The new season dates were developed with input gathered at last winter’s statewide public input meetings.
Late summer/early fall season dates were extended after a number of crow hunters expressed concerns that an original proposal did not provide enough opportunity during this period.
“Although the original proposal received support from a majority of those who attended a meeting or provided online comments, a number of crow hunters expressed concerns,” Merchant said. “We modified the proposal based on these comments.”
Under U.S. Fish and Wildlife Service guidelines, states within the Mississippi Flyway are allowed 124 days to hold a crow season.
Season dates and structure are determined by state wildlife management agencies.
According to DNR surveys of small game hunters, the average annual crow harvest is about 11,500 birds.
DNR confiscated firearms auction set for Sept. 28
From the DNR
The Minnesota Department of Natural Resources (DNR) will hold a public auction of its inventory of confiscated hunting and fishing equipment Sept. 28 at the Hiller Auction Barn in Zimmerman.
Hiller Auction is located 2 miles east of the Highway 169 and the County Road 4 intersection in Zimmerman.
Inspection of items runs 8 a.m. to 5 p.m., Friday, Sept. 27 and at 8 a.m. Saturday. The auction starts at 10 a.m.
Items for sale include: firearms, bows, tree stands, fishing rods and reels, tip ups, traps, trail cameras, spotlights, ground blinds and a hand ice auger.
There are more than 200 firearms and 40 bows available.
Once auction begins there will not be access to the firearms.
In addition, there are 200 hunting and fishing items including deer antlers (sold in lots), an ATV, a jet ski, snowmobiles and a boat/motor/trailer combination.
A complete inventory list will be posted on the Hiller Auction website at www.hillerauction.com.
All property will be sold “as is,” and all sales will be final.
Payment may be by credit card or check to Hiller Auction. Items cannot be returned once purchased.
Hiller Auction will conduct a background check of bidders on sight before releasing the gun(s).
Following the approved background check, buyers can take possession of their property immediately.
Buyers may bring their own cases or there will be cases available for purchase to transport firearms.
Proceeds from the auction will be deposited in the Game and Fish Fund.
Revenues from the fund are dedicated to fish and wildlife management in the state.
All proceeds from vehicles sold at the DNR auction as a result of a Driving
While Impaired (DWI) related offense go into the DWI forfeiture account.
For more information, contact Hiller Auction at 763-856-2453 or 800-889-3458.
DNR predicts ‘brilliant’ fall colors season
From the DNR
During the next seven or eight weeks, waves of fall color will roll across Minnesota’s forests and prairies, and the Minnesota Department of Natural Resources (DNR) Parks and Trails Division encourages families to get out and enjoy them.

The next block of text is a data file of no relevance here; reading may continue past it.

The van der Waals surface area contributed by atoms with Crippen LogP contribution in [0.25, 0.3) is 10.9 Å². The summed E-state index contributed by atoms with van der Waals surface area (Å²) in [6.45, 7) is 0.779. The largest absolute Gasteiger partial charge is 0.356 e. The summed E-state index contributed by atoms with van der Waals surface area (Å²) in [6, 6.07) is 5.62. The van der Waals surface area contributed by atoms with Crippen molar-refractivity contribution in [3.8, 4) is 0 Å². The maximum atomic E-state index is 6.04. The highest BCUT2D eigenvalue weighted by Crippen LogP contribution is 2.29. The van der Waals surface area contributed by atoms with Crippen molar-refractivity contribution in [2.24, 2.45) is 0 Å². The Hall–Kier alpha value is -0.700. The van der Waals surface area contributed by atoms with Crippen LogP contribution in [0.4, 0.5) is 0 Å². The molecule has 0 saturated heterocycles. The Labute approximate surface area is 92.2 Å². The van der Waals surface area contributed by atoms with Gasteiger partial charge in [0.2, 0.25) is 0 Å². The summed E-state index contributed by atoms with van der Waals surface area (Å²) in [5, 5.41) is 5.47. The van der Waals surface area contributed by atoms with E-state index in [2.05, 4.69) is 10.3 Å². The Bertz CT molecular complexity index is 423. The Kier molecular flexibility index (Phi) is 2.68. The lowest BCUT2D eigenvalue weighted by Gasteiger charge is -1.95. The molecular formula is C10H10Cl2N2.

The statewide fall color report at www.mndnr.gov (www.dnr.state.mn.us/fall_colors/index.html) is updated every Thursday by staff at Minnesota state parks and recreation areas.
These reports include percent of color change, peak color projections and three state park or trail destinations considered “hot picks” of the week.
“We’re predicting it will be a brilliant fall color season,” said Patricia Arndt, communications and outreach manager for the DNR’s Parks and Trails Division. “Although it’s been dry lately, the trees got adequate rain earlier this season. Now we just need a combination of sunny days and cool nights in the weeks ahead to bring out the fall colors. We’ve timed many of our fall hiking, biking, geocaching and paddling programs at Minnesota state parks and trails to coincide with peak color, and we hope to see lots of people getting outdoors to enjoy this beautiful time of year.”
Colors typically peak between mid-September and early October in northern third of the state, between late September and early October in central third and between late September and mid-October in southern third (which includes Twin Cities).
Fall color programs are listed in the free “Feel the ‘Wow’ of Fall” brochure at Minnesota state parks and recreation areas, Twin Cities libraries and REI stores and the Parks and Trails kiosk across from food court at Rosedale Center.
The DNR Information Center will also mail the brochure to anyone who requests it.
In addition to its weekly online reports, the DNR offers fall colors “to go” on a mobile website compatible with smart phones and tablets.
These reports include percent of color change, integrated with Google maps.
To access the mobile site, scan the QR code at http://mndnr.gov/mobile or visit http://mndnr.gov/mobile/fall_colors and bookmark the site on a smart phone or other mobile device.
For more information, visit the online calendar at www.mndnr.gov or call DNR Information Center at 651-296-6157 or toll-free 888-646-6367 between 8 a.m. and 4:30 p.m. Monday through Friday.
A vehicle permit is required for entrance to Minnesota state parks and recreation areas.
Visitors may start with a one-day permit for $5 and visit as many state parks as they choose.
The one-day permit may be traded in before the end of the day for $5 off a year-round permit.
Year-round permits, $25, provide unlimited access to all 76 Minnesota state parks and recreation areas for a year from the month of purchase.
Visitors to Minnesota state parks can upload fall color photos to the DNR’s fall color website.
Montrose artist wins 2014 duck stamp competition
From the DNR
A painting of a Canada goose painting by Thomas Moen of Montrose will be featured on the 2014 Minnesota Migratory Waterfowl Stamp, the Minnesota Department of Natural Resources (DNR) said.
Moen’s painting was chosen from among 30 entries in the annual state duck stamp contest sponsored by the DNR.
Moen also won the contest in 1998 for his painting of a Harlequin duck and in 2007 for his painting of a lesser scaup.
The other finalists were Stephen Hamrick, Lakefield, second place; Michael Pangerl, Minneapolis, third place and Timothy Turenne, Richfield, fourth place.